This website uses cookies to enhance your experience

Our website uses cookies. A cookie is a small file of letters and numbers that we put on your computer if you agree. These cookies allow us to distinguish you from other users of our website, which helps us to provide you with a good experience when you browse our website and also allows us to improve our Site. Read more about the individual cookies we use and how to recognise them by clicking 'Learn more'.


1 in 3 horses suffer from gastric ulcers

1 in 3 horses

Suffer from gastric ulcers.*

Do you know the signs?

Why are foals at particular risk?

Up to 50% of foals develop stomach ulcers, particularly during the first few months of life. Foals are known to secrete substantial amounts of gastric acid by 2 days of age, resulting in highly acidic stomach contents in-between periods of time when they are nursing . As a foal’s stomach lining is thinner than that of an adult horse, it is particularly susceptible to damage1.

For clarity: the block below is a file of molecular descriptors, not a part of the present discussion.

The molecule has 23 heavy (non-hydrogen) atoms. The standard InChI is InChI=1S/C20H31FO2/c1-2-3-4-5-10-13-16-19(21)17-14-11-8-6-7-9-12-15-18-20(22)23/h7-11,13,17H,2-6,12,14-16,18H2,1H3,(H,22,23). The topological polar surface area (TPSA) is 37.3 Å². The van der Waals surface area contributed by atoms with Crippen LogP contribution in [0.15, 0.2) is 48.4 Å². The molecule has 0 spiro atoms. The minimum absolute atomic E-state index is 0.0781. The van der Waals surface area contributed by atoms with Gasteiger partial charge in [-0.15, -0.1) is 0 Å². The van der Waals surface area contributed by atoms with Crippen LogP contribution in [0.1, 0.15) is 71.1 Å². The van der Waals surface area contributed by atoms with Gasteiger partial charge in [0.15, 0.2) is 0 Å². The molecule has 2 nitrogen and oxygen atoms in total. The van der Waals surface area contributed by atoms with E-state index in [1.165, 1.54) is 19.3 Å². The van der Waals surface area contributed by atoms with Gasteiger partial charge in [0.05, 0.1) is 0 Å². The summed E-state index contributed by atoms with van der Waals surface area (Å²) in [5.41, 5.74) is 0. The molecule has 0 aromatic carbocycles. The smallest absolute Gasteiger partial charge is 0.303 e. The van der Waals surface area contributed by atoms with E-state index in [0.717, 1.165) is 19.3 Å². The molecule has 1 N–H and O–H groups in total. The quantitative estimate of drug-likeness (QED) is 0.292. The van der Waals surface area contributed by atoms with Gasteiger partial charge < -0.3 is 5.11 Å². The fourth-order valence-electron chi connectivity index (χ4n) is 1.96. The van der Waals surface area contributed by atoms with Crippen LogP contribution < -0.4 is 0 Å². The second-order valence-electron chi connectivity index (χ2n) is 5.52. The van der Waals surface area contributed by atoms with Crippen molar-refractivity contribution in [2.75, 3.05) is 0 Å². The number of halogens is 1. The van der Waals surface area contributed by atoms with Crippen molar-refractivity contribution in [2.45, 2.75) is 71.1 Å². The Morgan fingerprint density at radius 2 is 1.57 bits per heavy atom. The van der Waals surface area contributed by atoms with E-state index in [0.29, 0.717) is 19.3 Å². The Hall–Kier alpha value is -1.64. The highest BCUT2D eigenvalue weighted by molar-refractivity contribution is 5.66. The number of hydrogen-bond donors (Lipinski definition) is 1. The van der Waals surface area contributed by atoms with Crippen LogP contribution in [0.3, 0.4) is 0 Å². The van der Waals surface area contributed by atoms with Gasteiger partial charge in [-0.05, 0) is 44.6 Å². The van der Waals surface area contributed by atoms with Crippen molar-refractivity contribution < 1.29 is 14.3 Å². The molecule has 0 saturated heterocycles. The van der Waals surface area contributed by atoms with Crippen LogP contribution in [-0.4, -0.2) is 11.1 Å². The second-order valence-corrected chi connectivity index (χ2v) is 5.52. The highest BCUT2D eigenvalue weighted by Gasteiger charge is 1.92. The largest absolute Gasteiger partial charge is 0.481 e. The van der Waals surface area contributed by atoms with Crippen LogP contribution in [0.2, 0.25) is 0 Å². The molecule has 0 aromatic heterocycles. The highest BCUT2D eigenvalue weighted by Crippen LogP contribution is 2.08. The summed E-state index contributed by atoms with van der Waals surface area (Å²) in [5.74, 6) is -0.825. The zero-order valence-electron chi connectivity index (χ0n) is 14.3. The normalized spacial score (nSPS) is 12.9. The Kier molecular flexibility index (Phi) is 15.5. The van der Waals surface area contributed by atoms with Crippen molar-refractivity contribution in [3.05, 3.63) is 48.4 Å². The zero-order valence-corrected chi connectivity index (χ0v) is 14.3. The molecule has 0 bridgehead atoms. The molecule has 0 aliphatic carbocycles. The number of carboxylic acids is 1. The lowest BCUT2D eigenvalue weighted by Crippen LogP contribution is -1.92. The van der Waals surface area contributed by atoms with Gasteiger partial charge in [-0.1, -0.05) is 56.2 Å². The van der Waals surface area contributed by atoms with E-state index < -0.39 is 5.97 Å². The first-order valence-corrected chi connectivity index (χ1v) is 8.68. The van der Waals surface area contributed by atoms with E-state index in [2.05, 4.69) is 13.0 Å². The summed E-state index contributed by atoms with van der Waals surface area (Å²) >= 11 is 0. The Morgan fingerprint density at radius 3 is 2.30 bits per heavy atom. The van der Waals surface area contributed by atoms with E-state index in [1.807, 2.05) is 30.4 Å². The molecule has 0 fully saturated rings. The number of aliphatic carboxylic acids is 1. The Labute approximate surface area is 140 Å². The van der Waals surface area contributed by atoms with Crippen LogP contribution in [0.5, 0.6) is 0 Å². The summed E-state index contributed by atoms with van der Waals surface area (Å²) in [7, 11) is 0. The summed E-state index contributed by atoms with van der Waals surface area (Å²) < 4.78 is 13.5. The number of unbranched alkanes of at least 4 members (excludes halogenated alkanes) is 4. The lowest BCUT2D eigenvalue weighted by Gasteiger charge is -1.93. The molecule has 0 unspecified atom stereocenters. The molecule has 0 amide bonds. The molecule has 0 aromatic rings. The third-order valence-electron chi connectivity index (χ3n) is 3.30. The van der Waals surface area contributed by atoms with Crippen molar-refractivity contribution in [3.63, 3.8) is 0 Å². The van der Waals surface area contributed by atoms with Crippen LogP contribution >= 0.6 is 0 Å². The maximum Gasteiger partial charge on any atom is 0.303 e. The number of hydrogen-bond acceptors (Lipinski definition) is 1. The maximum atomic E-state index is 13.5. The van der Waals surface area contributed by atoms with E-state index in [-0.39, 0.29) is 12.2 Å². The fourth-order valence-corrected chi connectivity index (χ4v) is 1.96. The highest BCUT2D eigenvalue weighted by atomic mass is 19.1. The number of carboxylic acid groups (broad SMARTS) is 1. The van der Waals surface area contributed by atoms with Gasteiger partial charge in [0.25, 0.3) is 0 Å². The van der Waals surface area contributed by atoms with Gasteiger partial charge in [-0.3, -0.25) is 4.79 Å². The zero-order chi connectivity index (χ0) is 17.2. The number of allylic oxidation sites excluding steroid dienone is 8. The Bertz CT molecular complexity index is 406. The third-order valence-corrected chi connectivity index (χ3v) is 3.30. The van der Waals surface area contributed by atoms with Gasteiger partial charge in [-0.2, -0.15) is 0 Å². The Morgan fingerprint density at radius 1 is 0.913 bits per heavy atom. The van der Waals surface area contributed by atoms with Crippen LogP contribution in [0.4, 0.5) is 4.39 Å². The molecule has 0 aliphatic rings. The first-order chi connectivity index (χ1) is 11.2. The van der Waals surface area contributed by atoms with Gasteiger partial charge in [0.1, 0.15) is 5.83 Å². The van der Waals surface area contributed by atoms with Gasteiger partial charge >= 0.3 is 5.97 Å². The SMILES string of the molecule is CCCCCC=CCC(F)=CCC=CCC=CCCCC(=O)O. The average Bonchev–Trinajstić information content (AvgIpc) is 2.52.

Mother and foalProposed risk factors for gastric ulcers in foals include1,2:

  • Physiological stress
  • Concurrent illness
  • Transportation
  • Weaning, or reduced feed consumption
  • Recurrent diarrhoea

As gastric ulceration can be fatal in foals, prompt diagnosis and effective treatment are particularly important. As with adult horses, contact your vet as soon as possible if you have any concerns.

References

  1. Murray MJ. Gastroduodenal ulceration in foals. Equine Vet Ed 1999; 11: 199-207.
  2. Murray MJ et al. Prevalence of gastric disease: an endoscopic survey. Equine Vet J 1990; 22(1): 6-8.